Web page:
Monday, January 8, 2007

Budget Concerns

The future mayoral candidate, City Council Speaker Christine Quinn, said late last year that she wanted to know what priorities people from each borough had with respect to money allocated in the next city budget. Well not really, it was just a P.R. stunt to help her campaign for free. The first meeting in Queens was held in the middle of a weekday morning so that mostly senior citizens would show up and be quoted as saying how great she is in a political ad...oh, I mean a New York Times video feature about a day in her life. A second Queens meeting is scheduled for January 30th at 7:00pm at August Martin High School on Baisley Boulevard, which was probably chosen because it is not easily accessible to residents who do not own personal vehicles. There is no subway stop for more than a mile and the buses from Archer Avenue drop you off several blocks away. Why have this meeting in such an out of the way location if you are really concerned about what the common person thinks? Of course! This keeps the riff raff away. (A thank you goes out to a nasty Quinn defender for revealing this info...Looks like City Hall is logging into Queens Crap.)

However, you can take a couple of minutes to type out an e-mail and send it to Ms. Quinn and see if you get a response:

The Landmarks, Parks, City Planning and Buildings Commissions definitely need more staff and more money. And the sad fact that NYC did not add one new police officer last year because the starting salary for one is a meager $25,000.00 (we're talking 1986 salary levels), indicates that the NYPD needs a larger budget ASAP.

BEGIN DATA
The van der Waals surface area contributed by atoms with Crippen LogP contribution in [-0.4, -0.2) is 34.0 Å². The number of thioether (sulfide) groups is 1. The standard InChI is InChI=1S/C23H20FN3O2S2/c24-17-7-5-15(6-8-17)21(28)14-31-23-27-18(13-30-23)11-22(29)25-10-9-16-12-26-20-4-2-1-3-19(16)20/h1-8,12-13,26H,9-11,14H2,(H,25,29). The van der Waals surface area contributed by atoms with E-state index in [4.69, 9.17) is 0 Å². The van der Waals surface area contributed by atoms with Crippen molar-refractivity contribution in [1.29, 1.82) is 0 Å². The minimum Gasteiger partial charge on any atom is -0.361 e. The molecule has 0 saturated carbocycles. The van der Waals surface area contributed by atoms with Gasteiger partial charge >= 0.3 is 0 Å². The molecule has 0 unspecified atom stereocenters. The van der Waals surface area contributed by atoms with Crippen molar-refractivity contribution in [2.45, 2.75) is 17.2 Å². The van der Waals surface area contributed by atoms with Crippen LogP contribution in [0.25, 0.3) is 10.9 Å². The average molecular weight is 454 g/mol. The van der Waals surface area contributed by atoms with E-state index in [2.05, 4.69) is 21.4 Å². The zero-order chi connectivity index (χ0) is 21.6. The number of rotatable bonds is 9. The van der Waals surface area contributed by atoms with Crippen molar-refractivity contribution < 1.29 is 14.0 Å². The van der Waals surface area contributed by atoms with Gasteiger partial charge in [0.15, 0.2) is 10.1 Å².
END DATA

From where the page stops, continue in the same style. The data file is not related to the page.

Anonymous said...

While the starting salary for new police officers is quite disgusting, the police union is just as much to blame for that as is the city. It's what's called "giving up the unborn," which means the people who are not yet police officers and union members suffer. The current members get slightly more benefits than if they didn't do this. The trick, of course, is to get it all back in the next round of bargaining. Which will probably happen, because the police union will spend plenty on ads at just the right time. Nothing wrong with this, other than the fact that they don't want to acknowledge their own part in this whole, "cop's starting salary at $25000" bit. They agreed to arbitration, and this is what they got.

Anonymous said...

The arbiters' decision is assinine by any standard. Certainly the union isn't blameless, but no reasonable person would have expected them to come up with that figure.

Don't quote me on this.. but I thought I heard Bloomberg say on the radio once that he didn't agree with the starting salary and thought it needed to be fixed. It seems wrong that this has to wait until the next contract negiotiation if everyone agrees it was indefensible decision.

verdi said...

Boob-Bug (Bloomberg) did say on the radio, that cops' starting salaries needed " be fixed...."! Well, talk is cheap, especially for "His Honor". (The only people who pay dearly for air time are advertisers.) He'll never deliver on this promise. He hasn't on others. The only thing that he's interested in "fixing" are things for his "well-fixed" friends!